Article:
Same Day Settlement:

As proposed, the FRB retained the current same day settlement rule regarding paper checks, and further explained that items presented electronically are already effectively governed by agreements between banks, such that a same day settlement rule for electronic items “would be unnecessary or even burdensome.” 

Framework for Electronic Check Collection and Return:

Currently Subpart C of Regulation CC, titled Collection of Checks only applies to paper checks. 

The final rule clarifies that electronic checks and electronic returned checks will be covered under existing Subpart C as if they were checks and defines ‘‘electronically-created item’’ to mean an electronic image that has all the attributes of an electronic check or electronic returned check but was created electronically and not from a paper check.  Thus, the FRB has adopted the same warranties and indemnities for electronically created items, and new indemnities for losses caused by the fact that (1) the electronically-created item was not authorized by the account holder and (2) a subsequent bank pays an item that has already been paid.  These indemnities shall provide basic protections for banks handling electronically-created items that are unauthorized or presented more than once. 

The final rule also extends warranties specifically to electronic checks or electronic returned checks in that transferring banks warrant the images accurately represent the information from the original check at the time of truncation.  For example, pertaining to electronic checks sent for forward collection, warranties flow from the transferee bank, the subsequent collecting bank, the paying bank, and the drawer of the check. Lastly, the FRB adopted a new indemnity for remote deposit capture that would indemnify a depositary bank that received a deposit of an original paper check that was returned unpaid because the check was previously deposited using a remote deposit capture service and paid. There is an exception to the indemnity that would prevent an indemnified bank from making an indemnity claim if it accepted an original check containing a restrictive indorsement that is inconsistent with the means of deposit, such as ‘‘for mobile deposit only.’’ 


Several definitions in Subpart A and throughout the regulation have been tweaked to incorporate new terms “electronic check,” “electronic returned check,” and “electronically created item.”  Additionally, the FRB has added two new examples for when “refer to maker” is appropriate, in the commentary to Regulation CC.  Lastly, the final rule states that the FRB will eliminate Appendix D in favor of incorporating into the regulation and accompanying commentary that industry indorsement standards for paper, substitute, and electronic checks are to be governed by the American National Standard (ANS) Specifications for Physical Check Indorsements, specifically ANSI X9. 100-140.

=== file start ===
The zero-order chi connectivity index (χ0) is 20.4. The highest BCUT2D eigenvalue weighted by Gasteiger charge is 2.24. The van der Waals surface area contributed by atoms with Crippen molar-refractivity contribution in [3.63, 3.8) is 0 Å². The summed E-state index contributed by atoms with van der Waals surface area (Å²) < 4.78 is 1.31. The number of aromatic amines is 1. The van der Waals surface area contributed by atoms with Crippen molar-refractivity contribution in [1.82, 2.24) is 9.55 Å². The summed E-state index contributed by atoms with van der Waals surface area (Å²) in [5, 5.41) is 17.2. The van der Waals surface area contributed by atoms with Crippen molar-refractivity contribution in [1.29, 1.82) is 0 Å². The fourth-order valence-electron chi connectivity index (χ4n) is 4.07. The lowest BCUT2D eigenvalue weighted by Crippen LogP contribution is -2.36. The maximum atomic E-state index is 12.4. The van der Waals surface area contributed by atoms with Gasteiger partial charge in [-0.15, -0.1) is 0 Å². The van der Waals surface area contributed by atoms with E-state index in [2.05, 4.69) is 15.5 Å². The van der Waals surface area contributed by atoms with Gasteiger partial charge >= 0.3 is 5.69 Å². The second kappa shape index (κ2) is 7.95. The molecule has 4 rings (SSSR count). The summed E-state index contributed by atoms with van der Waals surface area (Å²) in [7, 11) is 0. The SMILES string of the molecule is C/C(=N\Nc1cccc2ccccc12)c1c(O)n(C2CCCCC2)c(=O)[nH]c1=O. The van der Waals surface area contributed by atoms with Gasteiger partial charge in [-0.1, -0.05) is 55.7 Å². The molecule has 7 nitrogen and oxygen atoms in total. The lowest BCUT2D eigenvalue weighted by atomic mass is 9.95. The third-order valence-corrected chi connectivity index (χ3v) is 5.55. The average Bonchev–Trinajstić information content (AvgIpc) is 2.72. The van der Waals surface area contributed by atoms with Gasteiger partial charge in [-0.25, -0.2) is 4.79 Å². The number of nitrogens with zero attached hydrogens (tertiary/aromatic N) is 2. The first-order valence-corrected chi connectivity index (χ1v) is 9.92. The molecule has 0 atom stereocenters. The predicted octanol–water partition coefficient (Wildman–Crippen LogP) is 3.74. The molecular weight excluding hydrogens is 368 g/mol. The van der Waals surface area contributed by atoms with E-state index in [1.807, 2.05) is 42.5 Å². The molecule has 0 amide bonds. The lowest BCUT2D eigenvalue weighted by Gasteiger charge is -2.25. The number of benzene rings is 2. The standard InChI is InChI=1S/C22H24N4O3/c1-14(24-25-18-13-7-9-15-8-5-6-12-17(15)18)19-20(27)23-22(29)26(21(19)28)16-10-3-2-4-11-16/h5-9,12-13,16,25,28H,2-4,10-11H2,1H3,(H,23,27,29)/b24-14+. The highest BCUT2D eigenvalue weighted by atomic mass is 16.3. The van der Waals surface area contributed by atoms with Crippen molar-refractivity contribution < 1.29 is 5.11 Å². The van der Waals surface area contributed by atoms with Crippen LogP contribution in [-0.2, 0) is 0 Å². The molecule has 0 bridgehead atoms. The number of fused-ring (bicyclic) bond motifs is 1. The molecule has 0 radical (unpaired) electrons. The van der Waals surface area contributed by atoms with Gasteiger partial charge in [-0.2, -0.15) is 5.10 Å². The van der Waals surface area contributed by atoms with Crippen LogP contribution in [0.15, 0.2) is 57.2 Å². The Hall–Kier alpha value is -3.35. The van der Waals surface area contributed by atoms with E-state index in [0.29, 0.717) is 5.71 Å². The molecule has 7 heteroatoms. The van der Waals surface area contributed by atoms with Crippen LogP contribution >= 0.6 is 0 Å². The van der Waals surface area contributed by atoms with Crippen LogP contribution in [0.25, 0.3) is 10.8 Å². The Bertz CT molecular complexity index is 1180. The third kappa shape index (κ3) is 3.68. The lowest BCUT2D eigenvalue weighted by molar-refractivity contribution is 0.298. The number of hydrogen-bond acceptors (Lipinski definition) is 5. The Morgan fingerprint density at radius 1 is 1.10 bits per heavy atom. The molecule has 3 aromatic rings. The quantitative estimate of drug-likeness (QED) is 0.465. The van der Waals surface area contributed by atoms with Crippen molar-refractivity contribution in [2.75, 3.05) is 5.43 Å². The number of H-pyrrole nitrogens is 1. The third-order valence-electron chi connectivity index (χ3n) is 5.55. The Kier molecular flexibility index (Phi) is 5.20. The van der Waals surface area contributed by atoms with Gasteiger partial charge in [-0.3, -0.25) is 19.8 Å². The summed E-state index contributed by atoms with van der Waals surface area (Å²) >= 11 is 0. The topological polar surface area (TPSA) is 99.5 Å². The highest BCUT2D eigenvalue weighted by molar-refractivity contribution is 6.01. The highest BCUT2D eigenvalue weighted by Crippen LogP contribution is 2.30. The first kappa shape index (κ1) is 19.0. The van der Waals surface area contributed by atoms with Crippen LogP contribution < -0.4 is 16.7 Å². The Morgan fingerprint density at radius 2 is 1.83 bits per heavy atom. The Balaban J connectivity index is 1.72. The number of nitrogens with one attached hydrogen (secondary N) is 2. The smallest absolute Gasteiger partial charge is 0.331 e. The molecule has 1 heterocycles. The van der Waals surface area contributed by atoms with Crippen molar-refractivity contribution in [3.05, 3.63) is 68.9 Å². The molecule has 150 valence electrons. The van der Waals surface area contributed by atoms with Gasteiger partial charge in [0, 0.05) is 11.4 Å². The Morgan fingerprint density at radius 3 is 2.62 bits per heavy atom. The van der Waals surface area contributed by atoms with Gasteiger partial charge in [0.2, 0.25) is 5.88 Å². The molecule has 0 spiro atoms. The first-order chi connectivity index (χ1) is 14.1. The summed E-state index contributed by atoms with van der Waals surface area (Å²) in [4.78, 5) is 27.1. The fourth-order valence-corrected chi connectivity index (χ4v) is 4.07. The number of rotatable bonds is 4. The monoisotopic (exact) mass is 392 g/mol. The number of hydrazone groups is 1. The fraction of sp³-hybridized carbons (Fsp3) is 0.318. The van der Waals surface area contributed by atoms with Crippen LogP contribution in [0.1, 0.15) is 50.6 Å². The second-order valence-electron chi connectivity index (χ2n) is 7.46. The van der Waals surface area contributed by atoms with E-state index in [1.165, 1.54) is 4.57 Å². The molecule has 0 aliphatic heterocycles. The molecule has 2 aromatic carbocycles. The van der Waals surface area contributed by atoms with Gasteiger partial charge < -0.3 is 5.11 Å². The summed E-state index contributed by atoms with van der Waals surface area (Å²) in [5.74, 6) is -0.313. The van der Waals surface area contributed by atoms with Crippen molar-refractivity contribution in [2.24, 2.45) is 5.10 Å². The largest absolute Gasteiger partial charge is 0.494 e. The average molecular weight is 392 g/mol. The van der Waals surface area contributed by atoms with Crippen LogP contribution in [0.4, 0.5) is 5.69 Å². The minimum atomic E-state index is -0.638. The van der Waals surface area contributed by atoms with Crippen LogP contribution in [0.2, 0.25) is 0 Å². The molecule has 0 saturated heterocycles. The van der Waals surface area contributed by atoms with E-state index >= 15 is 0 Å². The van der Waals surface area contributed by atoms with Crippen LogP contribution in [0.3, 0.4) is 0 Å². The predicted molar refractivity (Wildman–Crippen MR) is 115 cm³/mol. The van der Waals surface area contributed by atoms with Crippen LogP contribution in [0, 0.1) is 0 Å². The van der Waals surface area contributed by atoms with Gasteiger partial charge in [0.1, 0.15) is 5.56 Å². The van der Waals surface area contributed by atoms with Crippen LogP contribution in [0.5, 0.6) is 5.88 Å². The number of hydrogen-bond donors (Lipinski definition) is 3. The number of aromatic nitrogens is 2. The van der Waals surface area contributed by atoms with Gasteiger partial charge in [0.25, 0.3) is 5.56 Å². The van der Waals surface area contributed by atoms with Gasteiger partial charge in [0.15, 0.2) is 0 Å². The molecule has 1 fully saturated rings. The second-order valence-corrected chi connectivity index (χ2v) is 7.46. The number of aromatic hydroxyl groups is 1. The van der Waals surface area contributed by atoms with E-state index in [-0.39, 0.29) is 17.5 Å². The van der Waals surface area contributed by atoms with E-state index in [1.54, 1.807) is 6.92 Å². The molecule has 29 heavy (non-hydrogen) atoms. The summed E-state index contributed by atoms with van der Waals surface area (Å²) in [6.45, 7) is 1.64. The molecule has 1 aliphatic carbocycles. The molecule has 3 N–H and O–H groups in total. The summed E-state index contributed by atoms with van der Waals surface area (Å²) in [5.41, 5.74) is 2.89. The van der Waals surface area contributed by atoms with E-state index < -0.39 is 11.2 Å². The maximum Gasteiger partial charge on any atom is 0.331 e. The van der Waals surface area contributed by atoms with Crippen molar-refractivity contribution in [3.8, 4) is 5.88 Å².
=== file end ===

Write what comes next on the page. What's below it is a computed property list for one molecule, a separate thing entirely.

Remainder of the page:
The amendments, including the new warranties and indemnities under the final rule are effective on July 1, 2018, a Sunday -- so no mad-rush, mid-week changes to your processing systems!  What also should not be a mad rush is figuring out what the final rule changes mean to your institution, including; the elimination of the “forward collection test” and modification to the ‘two day test’ as they pertain to expeditious standards, the increase in dollar threshold on large dollar return notices, the new indemnifications offered on remote deposit items with proper endorsements, as well as how your current paper based system stands up against the new “commercially reasonable” standard developed by the FRB. 

Remember this standard is to “encourage the broadest possible implementation of electronic check return for those institutions still using paper.” Start talking to your appropriate management and Board committees now.  And don’t hesitate to reach out to a member of our Financial Institutions Advisory Group if you have any questions. That’s what we are here for.

*The opinion expressed in this article is for informational purposes only and readers are encouraged to review any current state or federal law and regulation that applies in all jurisdictions where a company operates, and to seek legal counsel as necessary.

About the Author | Sarah Oliver, CRCM
Sarah is a consultant in the Financial Institutions Advisory Group of Saltmarsh, Cleaveland & Gund.  Her primary areas of expertise include providing compliance reviews, assisting with special research matters and consulting on deposit and lending related regulations as well as social media approaches for financial institutions.